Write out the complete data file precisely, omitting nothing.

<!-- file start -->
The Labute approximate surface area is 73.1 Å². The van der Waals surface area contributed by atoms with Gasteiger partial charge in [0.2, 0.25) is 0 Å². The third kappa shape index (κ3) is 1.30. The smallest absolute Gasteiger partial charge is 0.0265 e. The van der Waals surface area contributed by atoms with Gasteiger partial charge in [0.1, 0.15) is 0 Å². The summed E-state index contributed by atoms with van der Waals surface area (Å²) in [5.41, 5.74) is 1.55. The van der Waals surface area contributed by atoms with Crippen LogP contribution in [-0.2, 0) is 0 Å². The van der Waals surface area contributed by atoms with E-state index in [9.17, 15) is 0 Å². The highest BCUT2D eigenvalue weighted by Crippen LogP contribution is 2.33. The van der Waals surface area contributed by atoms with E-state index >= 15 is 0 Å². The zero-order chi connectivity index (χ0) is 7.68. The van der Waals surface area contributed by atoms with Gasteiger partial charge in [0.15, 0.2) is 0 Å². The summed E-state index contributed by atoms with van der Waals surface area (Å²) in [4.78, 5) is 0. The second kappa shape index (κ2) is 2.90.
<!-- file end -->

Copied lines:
The Labute approximate surface area is 73.1 Å². The van der Waals surface area contributed by atoms with Gasteiger partial charge in [0.2, 0.25) is 0 Å². The third kappa shape index (κ3) is 1.30. The smallest absolute Gasteiger partial charge is 0.0265 e. The van der Waals surface area contributed by atoms with Gasteiger partial charge in [0.1, 0.15) is 0 Å². The summed E-state index contributed by atoms with van der Waals surface area (Å²) in [5.41, 5.74) is 1.55. The van der Waals surface area contributed by atoms with Crippen LogP contribution in [-0.2, 0) is 0 Å². The van der Waals surface area contributed by atoms with E-state index in [9.17, 15) is 0 Å². The highest BCUT2D eigenvalue weighted by Crippen LogP contribution is 2.33. The van der Waals surface area contributed by atoms with E-state index >= 15 is 0 Å². The zero-order chi connectivity index (χ0) is 7.68. The van der Waals surface area contributed by atoms with Gasteiger partial charge in [0.15, 0.2) is 0 Å². The summed E-state index contributed by atoms with van der Waals surface area (Å²) in [4.78, 5) is 0. The second kappa shape index (κ2) is 2.90.